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Course Organization - Interviewing


This article provides a brief overview of the admission requirements for trainees onto ITT courses and the criteria against which OfSTED inspectors are required to evaluate courses. The central importance of the interview in the admissions process is emphasised and the practical procedures used in one institution are exemplified.

Key words: Requirements, Admissions, Interviews.


1.0 Trainee Entry Requirements and Admissions - overview
2.0 Trainee Entry Requirements - race and gender
3.0 Examples of interviewing procedures

1.0 Trainee Entry Requirements and Admissions - overview

The Ofsted Handbook for the Inspection of Initial Teacher Training (2002-2008) states that the ‘inspection of management and quality assurance will aim to answer the question:

  • How well does the management of the provision assure high-quality training and continuous improvement?’

In doing this 3 subsidiary questions are considered, the one relevant to this section asks:

Are the selection procedures designed and managed to meet the requirements of R1 (this referring to the Requirements laid down in Qualifying to Teach (DfES 2002).

In doing this inspectors are required to evaluate and report on:

  • The accuracy and clarity of the information given to prospective trainees about the training programmes
  • The effectiveness of the provider’s equal opportunities and race equality policies and the efforts made to recruit trainees from minority ethnic and other underrepresented groups
  • The appropriateness of the selection criteria for each stage of the selection process
  • The effectiveness of the interviews in identifying suitable trainees
  • The identification, recording and communication to trainees of relevant information on any developmental activities that they need to undertake to help them prepare for the training.

In making judgements, inspectors will consider the extent to which:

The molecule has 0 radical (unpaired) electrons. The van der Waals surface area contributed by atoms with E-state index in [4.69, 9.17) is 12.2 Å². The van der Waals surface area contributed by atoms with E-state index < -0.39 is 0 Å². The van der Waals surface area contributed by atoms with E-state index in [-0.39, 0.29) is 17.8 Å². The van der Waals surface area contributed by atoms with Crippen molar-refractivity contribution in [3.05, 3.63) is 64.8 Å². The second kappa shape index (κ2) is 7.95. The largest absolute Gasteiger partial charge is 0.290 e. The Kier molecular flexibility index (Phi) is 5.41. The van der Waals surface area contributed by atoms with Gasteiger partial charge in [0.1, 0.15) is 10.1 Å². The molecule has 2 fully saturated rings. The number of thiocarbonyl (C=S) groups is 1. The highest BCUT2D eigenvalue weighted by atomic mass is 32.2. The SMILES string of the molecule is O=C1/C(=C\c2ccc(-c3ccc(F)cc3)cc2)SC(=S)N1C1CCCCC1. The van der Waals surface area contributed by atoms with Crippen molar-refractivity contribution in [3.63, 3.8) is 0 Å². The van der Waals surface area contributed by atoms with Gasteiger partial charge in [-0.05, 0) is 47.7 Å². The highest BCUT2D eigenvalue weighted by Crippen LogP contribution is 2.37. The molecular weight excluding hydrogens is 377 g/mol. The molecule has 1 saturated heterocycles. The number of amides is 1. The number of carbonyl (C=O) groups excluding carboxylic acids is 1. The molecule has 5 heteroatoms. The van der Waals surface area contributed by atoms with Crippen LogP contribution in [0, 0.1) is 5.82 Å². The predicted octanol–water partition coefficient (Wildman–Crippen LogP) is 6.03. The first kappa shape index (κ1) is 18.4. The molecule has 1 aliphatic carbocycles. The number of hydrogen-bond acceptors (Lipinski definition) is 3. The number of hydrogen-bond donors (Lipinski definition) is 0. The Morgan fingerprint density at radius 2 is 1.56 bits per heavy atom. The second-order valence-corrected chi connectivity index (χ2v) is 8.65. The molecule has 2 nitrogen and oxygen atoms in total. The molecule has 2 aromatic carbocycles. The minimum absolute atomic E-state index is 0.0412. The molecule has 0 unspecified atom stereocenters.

• Trainees are accurately informed about the Requirements and the nature of the course of training before enrolling onto the training programme
  • Applicants are thoroughly checked against the Requirements (R1)
  • The publicity material, prospectuses and other documentation reveal an inclusive approach to recruitment and minority ethnic groups are encouraged to apply
  • The provider monitors the implementation of its equal opportunities and race equality policies in the selection procedures
  • Interviews are designed and implemented to ensure that trainees accepted onto training programmes are likely to meet the relevant standards by the end of the training
  • The partnership is actively involved in the selection process
  • Trainees are made aware of any developmental activities that they should undertake in relation to R1.

The Handbook gives some examples of the characteristics that are likely to be indicative of particular grades.

Mention has been made above of Requirement 1 (R1). The Qualifying to Teach Handbook of Guidance states that the ‘aim of the Requirements on trainee entry is to ensure that anyone admitted to ITT is suitable to become a teacher and has the potential to meet the Standards for the award of QTS.’ This is expanded in the Handbook itself.

The issue of a candidate's ‘physical and mental fitness to teach’ is explored in Able to Teach – a document produced by the TTA (ref. TEA0287).